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Despite attacks on press freedom, Nicaragua's digital media landscape is still flourishing

Montage of screenshots and logos from Nicaraguan and Central American media outlets by Global Voices, used with permission.

Press freedom in Nicaragua faces multiple challenges, including political persecution by President Ortega's administration coupled with a lack of access to public information. Despite these hurdles, at least 24 new media outlets have been created since April 2018 according to a report published by Literal Periodismo Ciudadano.

In April 2018, the largest popular mobilizations in the last 30 years were sparked in response to proposed social security reforms. However, following the severe government response, the protesters also began taking to the streets against political repression at the hands of Daniel Ortega government, increasingly seen as authoritarian. The protests from 2018 received a wide level of support, even in cities and sectors that were traditionally in favor of the Sandinista movement led by Ortega.

On May 30, 2018, the day when Nicaragua celebrates national Mother's Day, 18 young protesters were killed and 218 were wounded, according to local press reports. According to the Inter-American Commission on Human Rights, at least 328 Nicaraguans were assassinated during the turmoil in 2018. The political situation after the protests has led to at least 80,000 exiles.

Following the April 2018 protests, there were 1,080 attacks on freedom of expression and the media.

In 2020, Daniel Ortega is still in power and journalists in Nicaragua continue to face police harassment, customs blocks of press supplies as well as physical assault. According to Reporters Without Borders—which, since 2019, has lowered Nicaragua by three ranks in its annual ranking of press freedom—“journalists are often victims of harassment campaigns, arbitrary arrests and death threats.”

Despite these challenges, Nicaraguan journalism has managed to carry on, adapting to the new political, economic and technological circumstances.

Below are multimedia projects developed by new digital media, traditional print newspapers that have adapted to multimedia formats, and initiatives from the survivors of the 2018 protest crackdowns. Despite the ongoing threats to press freedom, Nicaragua's media outlets are using digital media to publicly reflect on the history of state violence and the forces that oppose it.

Museum of Memory

The Mothers of April Association was founded to bring together the mothers and families of the victims from 2018. The organization created a series of initiatives focused on memory, reparations and justice. One of its projects is the Museum of Memory, a multimedia gallery about the victims of the 2018 state repression, a forensic reconstruction of the May 30 massacre, and a podcast about the memory of the victims. The first episode relives what happened in the city of Masaya during the protests in 2018.

Memory to not forget, memory to resist.

Find all the episodes of Serie Operation Limpieza (“Operation Clean-Up Series”) in our podcast Barricadas de la Memoria (“Barricades of Memory”).

Historical memory of the peasant resistance

The investigative digital media outlet Expediente Público developed a series of reports, timelines, and galleries on the peasant movement's opposition against the government during the 1980s and its history until the end of the “Nicaraguan Revolution” in 1990. The documentary “Nicaragua campesina, la nación ajena” (“Peasant Nicaragua, a Foreign Nation”) is a summary of this story.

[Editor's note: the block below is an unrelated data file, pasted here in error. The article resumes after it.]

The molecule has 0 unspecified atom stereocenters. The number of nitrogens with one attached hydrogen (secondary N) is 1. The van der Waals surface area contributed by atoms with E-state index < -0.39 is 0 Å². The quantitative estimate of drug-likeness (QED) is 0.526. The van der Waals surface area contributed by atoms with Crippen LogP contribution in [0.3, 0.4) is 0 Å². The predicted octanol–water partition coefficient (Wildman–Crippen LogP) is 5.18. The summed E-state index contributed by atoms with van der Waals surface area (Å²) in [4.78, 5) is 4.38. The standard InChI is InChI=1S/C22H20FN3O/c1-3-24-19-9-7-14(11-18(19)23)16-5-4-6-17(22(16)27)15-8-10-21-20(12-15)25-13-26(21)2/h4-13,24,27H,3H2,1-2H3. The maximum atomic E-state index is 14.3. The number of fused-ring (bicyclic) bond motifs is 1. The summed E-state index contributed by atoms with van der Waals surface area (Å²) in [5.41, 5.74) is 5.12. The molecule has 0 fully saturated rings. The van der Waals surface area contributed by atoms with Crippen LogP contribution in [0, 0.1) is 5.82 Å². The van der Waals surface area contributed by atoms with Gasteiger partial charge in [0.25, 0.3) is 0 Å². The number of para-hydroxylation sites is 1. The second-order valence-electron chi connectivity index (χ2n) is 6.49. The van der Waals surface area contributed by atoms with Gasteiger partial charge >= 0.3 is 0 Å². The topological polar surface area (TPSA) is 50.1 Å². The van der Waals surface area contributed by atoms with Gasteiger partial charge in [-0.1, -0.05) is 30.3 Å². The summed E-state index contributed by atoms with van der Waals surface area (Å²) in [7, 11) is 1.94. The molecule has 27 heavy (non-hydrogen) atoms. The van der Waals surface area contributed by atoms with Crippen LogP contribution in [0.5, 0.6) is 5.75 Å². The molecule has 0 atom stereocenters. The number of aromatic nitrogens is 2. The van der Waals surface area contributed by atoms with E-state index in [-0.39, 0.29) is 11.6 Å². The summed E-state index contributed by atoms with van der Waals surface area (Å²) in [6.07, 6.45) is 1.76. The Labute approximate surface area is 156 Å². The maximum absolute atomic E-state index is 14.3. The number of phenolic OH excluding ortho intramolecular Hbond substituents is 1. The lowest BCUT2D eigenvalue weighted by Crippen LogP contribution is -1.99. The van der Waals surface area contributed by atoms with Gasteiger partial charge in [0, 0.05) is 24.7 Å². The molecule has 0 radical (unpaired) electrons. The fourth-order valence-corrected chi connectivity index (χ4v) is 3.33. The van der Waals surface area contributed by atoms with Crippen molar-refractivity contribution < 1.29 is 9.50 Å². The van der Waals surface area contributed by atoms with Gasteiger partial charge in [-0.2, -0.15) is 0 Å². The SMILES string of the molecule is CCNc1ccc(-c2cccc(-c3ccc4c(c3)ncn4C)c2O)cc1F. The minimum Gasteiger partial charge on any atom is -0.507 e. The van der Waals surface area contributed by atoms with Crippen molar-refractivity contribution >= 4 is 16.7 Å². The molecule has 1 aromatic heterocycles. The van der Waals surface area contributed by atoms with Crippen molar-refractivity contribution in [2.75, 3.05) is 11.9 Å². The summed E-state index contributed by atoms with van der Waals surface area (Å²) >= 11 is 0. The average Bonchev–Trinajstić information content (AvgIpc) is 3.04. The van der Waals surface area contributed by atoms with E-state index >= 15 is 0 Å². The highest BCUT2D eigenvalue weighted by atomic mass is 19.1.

Nicaragua is a country with a large rural population whose economy depends on agricultural exports. During the 1980s, with an agro-industrial export policy, the Sandinista government developed programs of agrarian reform and set up companies “owned by the people.” However, in practice, this vision meant land expropriation, forced cooperativism, and cultural imposition from the capital Managua, according to Expediente Publico. This situation generated discontent among the peasants, who not only questioned the government but also mobilized and were part of the armed conflict. At the end of the conflict, 71% of the Contras who stopped fighting were peasants, but they did not receive reparations nor sufficient support to reintegrate socially.

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“The Empty Spaces Left by April”

The newly created Central American website Divergentes (which includes multimedia formats and news “from other perspectives”) was launched in May 2020 and recently published three profiles of families affected by state violence in 2018. The profile titled “Los Vacíos Que Dejo Abril” (“The Empty Spaces Left by April”) includes interviews with three families about how they handle mourning, and photo galleries and a special podcast edition about the rooms, furniture and spaces that are no longer occupied by their murdered relatives. There is a multimedia report, and a special edition in podcast.

“Here,” she says, stomping the ground, “Gerald thought to build his room to give privacy to his sisters and me. Occasionally, my dad comes to clean, to remove the leaves, although now it is of little use,” recalls Susana.

The full account at https://t.co/WFclADhqC3 pic.twitter.com/hDrmhJreeM

The drawn border

A media alliance (including Confidencial, and two Costa Rican media outlets—“La Voz de Guanacaste” [‘Voice of Guanacaste’] and the University of Costa Rica’s “Interferencia” radio network) produced a report about the communities on the border between Nicaragua and Costa Rica. These communities have been affected by economic conditions, difficulty in accessing public services, legal and illegal migration, and response strategies to COVID-19. A special video report was published on the social networks of these media outlets.

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